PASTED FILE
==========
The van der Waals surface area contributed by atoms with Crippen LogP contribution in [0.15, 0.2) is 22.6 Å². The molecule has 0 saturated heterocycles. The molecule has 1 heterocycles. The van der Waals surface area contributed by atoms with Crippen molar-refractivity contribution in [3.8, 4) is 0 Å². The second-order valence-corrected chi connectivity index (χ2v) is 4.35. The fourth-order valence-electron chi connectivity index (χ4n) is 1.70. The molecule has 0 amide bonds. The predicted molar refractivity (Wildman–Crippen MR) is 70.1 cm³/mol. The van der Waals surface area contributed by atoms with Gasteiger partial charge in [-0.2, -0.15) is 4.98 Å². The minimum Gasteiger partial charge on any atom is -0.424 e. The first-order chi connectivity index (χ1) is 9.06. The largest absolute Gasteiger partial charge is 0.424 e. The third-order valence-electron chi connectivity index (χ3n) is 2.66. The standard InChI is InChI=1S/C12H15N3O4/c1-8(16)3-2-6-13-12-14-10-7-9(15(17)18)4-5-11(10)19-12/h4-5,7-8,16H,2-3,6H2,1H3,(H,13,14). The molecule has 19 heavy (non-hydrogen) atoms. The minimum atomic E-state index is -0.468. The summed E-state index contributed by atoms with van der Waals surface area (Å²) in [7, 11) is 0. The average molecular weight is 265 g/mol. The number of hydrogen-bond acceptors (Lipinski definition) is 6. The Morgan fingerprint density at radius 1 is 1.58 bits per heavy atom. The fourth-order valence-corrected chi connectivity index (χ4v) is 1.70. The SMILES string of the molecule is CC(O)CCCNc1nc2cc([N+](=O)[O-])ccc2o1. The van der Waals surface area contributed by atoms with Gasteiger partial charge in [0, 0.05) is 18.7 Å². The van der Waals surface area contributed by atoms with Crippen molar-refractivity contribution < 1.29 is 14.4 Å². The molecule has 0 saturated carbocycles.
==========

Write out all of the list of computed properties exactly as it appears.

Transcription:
The van der Waals surface area contributed by atoms with Crippen LogP contribution in [0.15, 0.2) is 22.6 Å². The molecule has 0 saturated heterocycles. The molecule has 1 heterocycles. The van der Waals surface area contributed by atoms with Crippen molar-refractivity contribution in [3.8, 4) is 0 Å². The second-order valence-corrected chi connectivity index (χ2v) is 4.35. The fourth-order valence-electron chi connectivity index (χ4n) is 1.70. The molecule has 0 amide bonds. The predicted molar refractivity (Wildman–Crippen MR) is 70.1 cm³/mol. The van der Waals surface area contributed by atoms with Gasteiger partial charge in [-0.2, -0.15) is 4.98 Å². The minimum Gasteiger partial charge on any atom is -0.424 e. The first-order chi connectivity index (χ1) is 9.06. The largest absolute Gasteiger partial charge is 0.424 e. The third-order valence-electron chi connectivity index (χ3n) is 2.66. The standard InChI is InChI=1S/C12H15N3O4/c1-8(16)3-2-6-13-12-14-10-7-9(15(17)18)4-5-11(10)19-12/h4-5,7-8,16H,2-3,6H2,1H3,(H,13,14). The molecule has 19 heavy (non-hydrogen) atoms. The minimum atomic E-state index is -0.468. The summed E-state index contributed by atoms with van der Waals surface area (Å²) in [7, 11) is 0. The average molecular weight is 265 g/mol. The number of hydrogen-bond acceptors (Lipinski definition) is 6. The Morgan fingerprint density at radius 1 is 1.58 bits per heavy atom. The fourth-order valence-corrected chi connectivity index (χ4v) is 1.70. The SMILES string of the molecule is CC(O)CCCNc1nc2cc([N+](=O)[O-])ccc2o1. The van der Waals surface area contributed by atoms with Gasteiger partial charge in [0, 0.05) is 18.7 Å². The van der Waals surface area contributed by atoms with Crippen molar-refractivity contribution < 1.29 is 14.4 Å². The molecule has 0 saturated carbocycles.